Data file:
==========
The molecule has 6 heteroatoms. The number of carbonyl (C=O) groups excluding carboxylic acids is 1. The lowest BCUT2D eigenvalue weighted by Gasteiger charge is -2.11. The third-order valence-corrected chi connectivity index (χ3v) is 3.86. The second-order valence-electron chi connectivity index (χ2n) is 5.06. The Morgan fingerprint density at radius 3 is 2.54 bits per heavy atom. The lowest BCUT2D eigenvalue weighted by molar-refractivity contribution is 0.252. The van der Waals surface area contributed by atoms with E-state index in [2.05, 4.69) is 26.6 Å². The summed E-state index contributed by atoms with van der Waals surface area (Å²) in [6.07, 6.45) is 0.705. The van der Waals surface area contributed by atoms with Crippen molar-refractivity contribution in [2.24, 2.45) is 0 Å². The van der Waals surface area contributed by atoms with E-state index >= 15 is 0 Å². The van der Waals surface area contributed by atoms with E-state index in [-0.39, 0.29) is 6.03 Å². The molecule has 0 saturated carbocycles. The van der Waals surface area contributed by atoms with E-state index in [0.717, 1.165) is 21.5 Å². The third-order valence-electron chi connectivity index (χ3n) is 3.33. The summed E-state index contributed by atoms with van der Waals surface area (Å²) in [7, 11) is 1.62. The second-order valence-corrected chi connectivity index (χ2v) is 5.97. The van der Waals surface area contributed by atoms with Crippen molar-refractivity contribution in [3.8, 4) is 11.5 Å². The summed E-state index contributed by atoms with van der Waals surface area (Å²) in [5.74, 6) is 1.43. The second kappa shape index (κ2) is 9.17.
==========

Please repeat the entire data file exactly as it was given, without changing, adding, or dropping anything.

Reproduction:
The molecule has 6 heteroatoms. The number of carbonyl (C=O) groups excluding carboxylic acids is 1. The lowest BCUT2D eigenvalue weighted by Gasteiger charge is -2.11. The third-order valence-corrected chi connectivity index (χ3v) is 3.86. The second-order valence-electron chi connectivity index (χ2n) is 5.06. The Morgan fingerprint density at radius 3 is 2.54 bits per heavy atom. The lowest BCUT2D eigenvalue weighted by molar-refractivity contribution is 0.252. The van der Waals surface area contributed by atoms with E-state index in [2.05, 4.69) is 26.6 Å². The summed E-state index contributed by atoms with van der Waals surface area (Å²) in [6.07, 6.45) is 0.705. The van der Waals surface area contributed by atoms with Crippen molar-refractivity contribution in [2.24, 2.45) is 0 Å². The van der Waals surface area contributed by atoms with E-state index >= 15 is 0 Å². The van der Waals surface area contributed by atoms with E-state index in [-0.39, 0.29) is 6.03 Å². The molecule has 0 saturated carbocycles. The van der Waals surface area contributed by atoms with E-state index in [0.717, 1.165) is 21.5 Å². The third-order valence-electron chi connectivity index (χ3n) is 3.33. The summed E-state index contributed by atoms with van der Waals surface area (Å²) in [7, 11) is 1.62. The second-order valence-corrected chi connectivity index (χ2v) is 5.97. The van der Waals surface area contributed by atoms with Crippen molar-refractivity contribution in [3.8, 4) is 11.5 Å². The summed E-state index contributed by atoms with van der Waals surface area (Å²) in [5.74, 6) is 1.43. The second kappa shape index (κ2) is 9.17.